Author Archives: Scott

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Beagle Maximus and friends

Hot Air

Imagine a beagle 100 feet long, 50 feet tall, and 40 feet wide. The dog is hovering 10 feet above your head. Suddenly, one of his Prius-sized paws moves slowly toward your face. As you pull back and turn to get out of the way a scarecrow the size of a water tower is coming at you from the other direction. You turn again and a see a piranha with 10 foot tall teeth laying on its side, looking at you like he just found dinner.

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Fourmile Falls Trail

Fourmile Falls, worth the price of admission

Fourmile Falls
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I’m not sure what it is about waterfalls that draw us to them. The sound? The power? The beauty? Perhaps it is our connection with water in general?  We need it to live and waterfalls seem to have an inexhaustible supply, falling from the edge of a cliff like a huge, magical tap that remains open forever.

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Canoe trip on the Green River

Red rocks and brown mud on the Green River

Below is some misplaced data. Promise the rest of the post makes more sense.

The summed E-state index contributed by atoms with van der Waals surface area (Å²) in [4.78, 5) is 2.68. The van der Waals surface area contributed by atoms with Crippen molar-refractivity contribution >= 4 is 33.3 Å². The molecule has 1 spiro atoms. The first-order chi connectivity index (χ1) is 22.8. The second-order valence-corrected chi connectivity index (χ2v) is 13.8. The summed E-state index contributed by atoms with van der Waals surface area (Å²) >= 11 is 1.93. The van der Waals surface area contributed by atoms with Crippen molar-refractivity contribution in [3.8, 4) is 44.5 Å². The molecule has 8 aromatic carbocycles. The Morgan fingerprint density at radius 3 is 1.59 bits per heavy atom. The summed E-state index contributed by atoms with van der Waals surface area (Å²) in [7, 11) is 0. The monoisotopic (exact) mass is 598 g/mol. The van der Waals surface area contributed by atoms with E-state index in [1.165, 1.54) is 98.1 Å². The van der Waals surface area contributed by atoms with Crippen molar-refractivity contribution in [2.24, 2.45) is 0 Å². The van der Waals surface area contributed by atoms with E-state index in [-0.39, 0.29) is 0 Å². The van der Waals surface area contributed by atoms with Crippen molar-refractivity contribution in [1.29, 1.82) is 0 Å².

Green River canoe trip
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I can’t say I was excited about this trip in the days before we left. Suzy and I have been on a number of multi-day river trips in the past. While we did enjoy those trips, my memory is a little more pessimistic than hers. She remembers the warm days, the cools nights, the peace, the laughter. I remember the long drives, the heavy gear, the hot days, the flipping of boats in big, powerful rapids, the W-I-N-D blowing so hard we couldn’t make forward progress. I was feeling pretty anxious.

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Grass with frost

Frosty Morning Photos

Category : Uncategorized

Just a few pics from our backyard on a frosty morning.

Frosty Fotos - Durango

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Suzy and Twlight Peaks

The Ghost Trail

The Ghost Trail to Potato Lake (aka Spud Lake) only appears in the winter thanks to Seniors Outdoors and some dedicated residents who maintain the trail. To get there drive north on Highway 550, past Durango Mountain Resort. A few miles past the resort you will see a big green water tank on the right-hand side of the road. About 100 yards after that is a pull-out on the right. Just park there, put on your snowshoes and head out. Depending on the conditions the trip can take anywhere from one to two hours, one way. More if the trail hasn’t been broken since the last snow storm.

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